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RingZer0team CTF - Challenge 44

Posted on Sat 24 June 2017 in Security • Tagged with Security, Tech, RingZer0Team

There are a bunch of fantastic Capture The Flag security challenges on RingZer0Team.com. I've been working through some of these for a wee while now, and with the New Zealand Cyber Security Challenge coming up again soon, I thought I'd get back into some of them.

Challenge 56 ("Hey Chuck where is the flag?", under the Forensic Challenges) started by only offering a .pcap file. I downloaded Wireshark and had a quick dig. The packet capture consisted of a brief browse of a "Chuck Norris Facts" website.

After quickly …


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RingZer0team CTF - Challenge 65

Posted on Sat 24 June 2017 in Security • Tagged with Security, Tech, RingZer0Team

This is a continuation of my series on RingZer0Team.com.

Challenge 65 ("Hide my ass in my home", under the Forensic challenges) is a nice quick little forensic challenge. You get to download a .tar file, and do a bit of digging to uncover the flag.

This was a nice easy few minutes. After downloading the archive, I discovered a few files inside - including a particularly groovy electronica swing track, which I'm listening to again right now. Yeaaaaahhhhh.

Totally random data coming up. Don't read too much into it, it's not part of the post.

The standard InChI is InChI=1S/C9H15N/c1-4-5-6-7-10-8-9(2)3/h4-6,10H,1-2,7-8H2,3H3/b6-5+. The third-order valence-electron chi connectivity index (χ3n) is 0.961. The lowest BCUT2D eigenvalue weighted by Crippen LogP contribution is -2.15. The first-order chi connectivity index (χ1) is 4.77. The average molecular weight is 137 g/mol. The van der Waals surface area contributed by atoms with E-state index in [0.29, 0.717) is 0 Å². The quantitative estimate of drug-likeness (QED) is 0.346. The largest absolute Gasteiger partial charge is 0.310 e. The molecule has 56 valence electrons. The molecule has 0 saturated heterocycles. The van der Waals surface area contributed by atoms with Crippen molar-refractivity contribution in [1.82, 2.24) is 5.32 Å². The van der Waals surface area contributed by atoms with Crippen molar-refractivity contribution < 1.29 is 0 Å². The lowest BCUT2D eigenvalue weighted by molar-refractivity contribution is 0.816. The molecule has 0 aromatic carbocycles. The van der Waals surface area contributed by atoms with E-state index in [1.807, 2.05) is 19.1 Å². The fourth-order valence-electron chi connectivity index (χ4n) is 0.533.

Apart from a groovy mp3, the archive contains some dot-files such as …


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Wireguard - Part Three (Troubleshooting)

Posted on Mon 12 June 2017 in Tech • Tagged with Tech, Security, Wireguard, Networking, Linux

This is part of my brief series on Wireguard. I'm pretty enamoured with Wireguard and the way it works, but there were a couple slightly curly bits that I needed to get my head around. This troubleshooting guide is a rough dump of the issues I had, and how I fixed them.

Gotten Stuck?

At this stage, there are actually a few ways that this can go wrong, even though we haven't done much. Think through all the bits:

  • Installed Wireguard at both ends
  • Set up your NAT rule on …

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Wireguard - Part Two (VPN routing)

Posted on Sun 11 June 2017 in Tech • Tagged with Tech, Security, Wireguard, Networking, Linux

This is a continuation of my brief series on the new Wireguard VPN. Part One was about the simple building-blocks to get Wireguard working between two endpoints. Now that we've got a couple machines able to ping each other by IP address, we can carry on a bit deeper into the inter-LAN routing stuff.

Extending on from the IP addresses in Part One, instead of JUST connecting to the remote machine, I want to actually have access to everything on the whole 10.20.0.0/16 network; even the …


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Wireguard - Part One (Installation)

Posted on Sat 03 June 2017 in Tech • Tagged with Tech, Security, Wireguard, Networking, Linux

Wireguard is the most excellent VPN stack around. It's really fast, the concept of Cryptokey Routing is awesome, and I love the speed and simplicity benefits that come from opionionated cryptography. The protocol is so simple - expressed in a mere 4k lines of code - that it's auditable by anyone.

But.

With my initial naive approach, I found myself using HTTPS, over ports forwarded over SSH tunnels, connected over Wireguard. Although it was straightforward to get Wireguard working between two endpoints, I ended up in nested-crypto hell.

So, this brief series …